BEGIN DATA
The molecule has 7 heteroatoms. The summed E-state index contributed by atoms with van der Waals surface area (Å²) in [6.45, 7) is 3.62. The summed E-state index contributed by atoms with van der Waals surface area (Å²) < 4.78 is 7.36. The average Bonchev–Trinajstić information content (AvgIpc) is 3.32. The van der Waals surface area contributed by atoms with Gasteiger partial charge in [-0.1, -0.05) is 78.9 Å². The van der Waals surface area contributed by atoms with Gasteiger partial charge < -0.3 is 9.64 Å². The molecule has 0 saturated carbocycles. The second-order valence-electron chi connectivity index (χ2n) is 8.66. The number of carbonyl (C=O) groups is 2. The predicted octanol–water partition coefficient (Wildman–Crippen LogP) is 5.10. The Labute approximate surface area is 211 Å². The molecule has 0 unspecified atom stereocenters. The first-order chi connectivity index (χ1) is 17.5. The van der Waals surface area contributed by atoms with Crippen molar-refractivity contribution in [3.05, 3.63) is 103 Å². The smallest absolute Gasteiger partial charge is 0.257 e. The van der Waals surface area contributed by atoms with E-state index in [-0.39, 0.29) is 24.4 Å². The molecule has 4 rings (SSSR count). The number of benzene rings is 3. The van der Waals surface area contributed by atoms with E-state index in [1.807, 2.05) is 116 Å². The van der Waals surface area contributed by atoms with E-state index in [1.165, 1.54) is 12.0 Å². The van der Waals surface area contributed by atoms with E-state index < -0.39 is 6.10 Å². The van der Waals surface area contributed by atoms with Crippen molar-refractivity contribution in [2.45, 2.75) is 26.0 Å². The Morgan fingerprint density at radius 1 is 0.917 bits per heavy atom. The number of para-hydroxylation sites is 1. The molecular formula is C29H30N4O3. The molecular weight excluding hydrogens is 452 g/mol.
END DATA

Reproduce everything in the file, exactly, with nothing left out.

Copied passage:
The molecule has 7 heteroatoms. The summed E-state index contributed by atoms with van der Waals surface area (Å²) in [6.45, 7) is 3.62. The summed E-state index contributed by atoms with van der Waals surface area (Å²) < 4.78 is 7.36. The average Bonchev–Trinajstić information content (AvgIpc) is 3.32. The van der Waals surface area contributed by atoms with Gasteiger partial charge in [-0.1, -0.05) is 78.9 Å². The van der Waals surface area contributed by atoms with Gasteiger partial charge < -0.3 is 9.64 Å². The molecule has 0 saturated carbocycles. The second-order valence-electron chi connectivity index (χ2n) is 8.66. The number of carbonyl (C=O) groups is 2. The predicted octanol–water partition coefficient (Wildman–Crippen LogP) is 5.10. The Labute approximate surface area is 211 Å². The molecule has 0 unspecified atom stereocenters. The first-order chi connectivity index (χ1) is 17.5. The van der Waals surface area contributed by atoms with Crippen molar-refractivity contribution in [3.05, 3.63) is 103 Å². The smallest absolute Gasteiger partial charge is 0.257 e. The van der Waals surface area contributed by atoms with E-state index in [-0.39, 0.29) is 24.4 Å². The molecule has 4 rings (SSSR count). The number of benzene rings is 3. The van der Waals surface area contributed by atoms with E-state index in [1.807, 2.05) is 116 Å². The van der Waals surface area contributed by atoms with E-state index in [1.165, 1.54) is 12.0 Å². The van der Waals surface area contributed by atoms with E-state index < -0.39 is 6.10 Å². The van der Waals surface area contributed by atoms with Crippen molar-refractivity contribution in [2.45, 2.75) is 26.0 Å². The Morgan fingerprint density at radius 1 is 0.917 bits per heavy atom. The number of para-hydroxylation sites is 1. The molecular formula is C29H30N4O3. The molecular weight excluding hydrogens is 452 g/mol.